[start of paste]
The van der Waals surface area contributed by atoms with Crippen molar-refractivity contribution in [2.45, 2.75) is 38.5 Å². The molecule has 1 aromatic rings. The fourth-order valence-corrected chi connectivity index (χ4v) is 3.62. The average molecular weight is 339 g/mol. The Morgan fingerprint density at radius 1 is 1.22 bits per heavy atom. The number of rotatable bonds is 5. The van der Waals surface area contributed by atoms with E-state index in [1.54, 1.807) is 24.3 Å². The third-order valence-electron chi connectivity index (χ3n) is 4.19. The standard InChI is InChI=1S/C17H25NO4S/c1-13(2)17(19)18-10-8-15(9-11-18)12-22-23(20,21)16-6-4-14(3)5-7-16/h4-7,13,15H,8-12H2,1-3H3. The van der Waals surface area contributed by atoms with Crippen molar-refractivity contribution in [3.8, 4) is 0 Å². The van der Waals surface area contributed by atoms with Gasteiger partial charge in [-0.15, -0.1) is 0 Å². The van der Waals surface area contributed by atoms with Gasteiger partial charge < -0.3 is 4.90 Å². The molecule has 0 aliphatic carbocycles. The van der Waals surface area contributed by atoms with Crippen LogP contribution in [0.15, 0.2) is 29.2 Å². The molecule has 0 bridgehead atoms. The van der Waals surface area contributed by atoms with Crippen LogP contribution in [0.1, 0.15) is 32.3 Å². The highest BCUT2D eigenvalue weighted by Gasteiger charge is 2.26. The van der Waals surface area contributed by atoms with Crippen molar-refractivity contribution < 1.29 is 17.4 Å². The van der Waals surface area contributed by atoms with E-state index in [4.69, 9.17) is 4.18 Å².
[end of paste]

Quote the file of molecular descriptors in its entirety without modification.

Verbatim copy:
The van der Waals surface area contributed by atoms with Crippen molar-refractivity contribution in [2.45, 2.75) is 38.5 Å². The molecule has 1 aromatic rings. The fourth-order valence-corrected chi connectivity index (χ4v) is 3.62. The average molecular weight is 339 g/mol. The Morgan fingerprint density at radius 1 is 1.22 bits per heavy atom. The number of rotatable bonds is 5. The van der Waals surface area contributed by atoms with E-state index in [1.54, 1.807) is 24.3 Å². The third-order valence-electron chi connectivity index (χ3n) is 4.19. The standard InChI is InChI=1S/C17H25NO4S/c1-13(2)17(19)18-10-8-15(9-11-18)12-22-23(20,21)16-6-4-14(3)5-7-16/h4-7,13,15H,8-12H2,1-3H3. The van der Waals surface area contributed by atoms with Crippen molar-refractivity contribution in [3.8, 4) is 0 Å². The van der Waals surface area contributed by atoms with Gasteiger partial charge in [-0.15, -0.1) is 0 Å². The van der Waals surface area contributed by atoms with Gasteiger partial charge < -0.3 is 4.90 Å². The molecule has 0 aliphatic carbocycles. The van der Waals surface area contributed by atoms with Crippen LogP contribution in [0.15, 0.2) is 29.2 Å². The molecule has 0 bridgehead atoms. The van der Waals surface area contributed by atoms with Crippen LogP contribution in [0.1, 0.15) is 32.3 Å². The highest BCUT2D eigenvalue weighted by Gasteiger charge is 2.26. The van der Waals surface area contributed by atoms with Crippen molar-refractivity contribution < 1.29 is 17.4 Å². The van der Waals surface area contributed by atoms with E-state index in [4.69, 9.17) is 4.18 Å².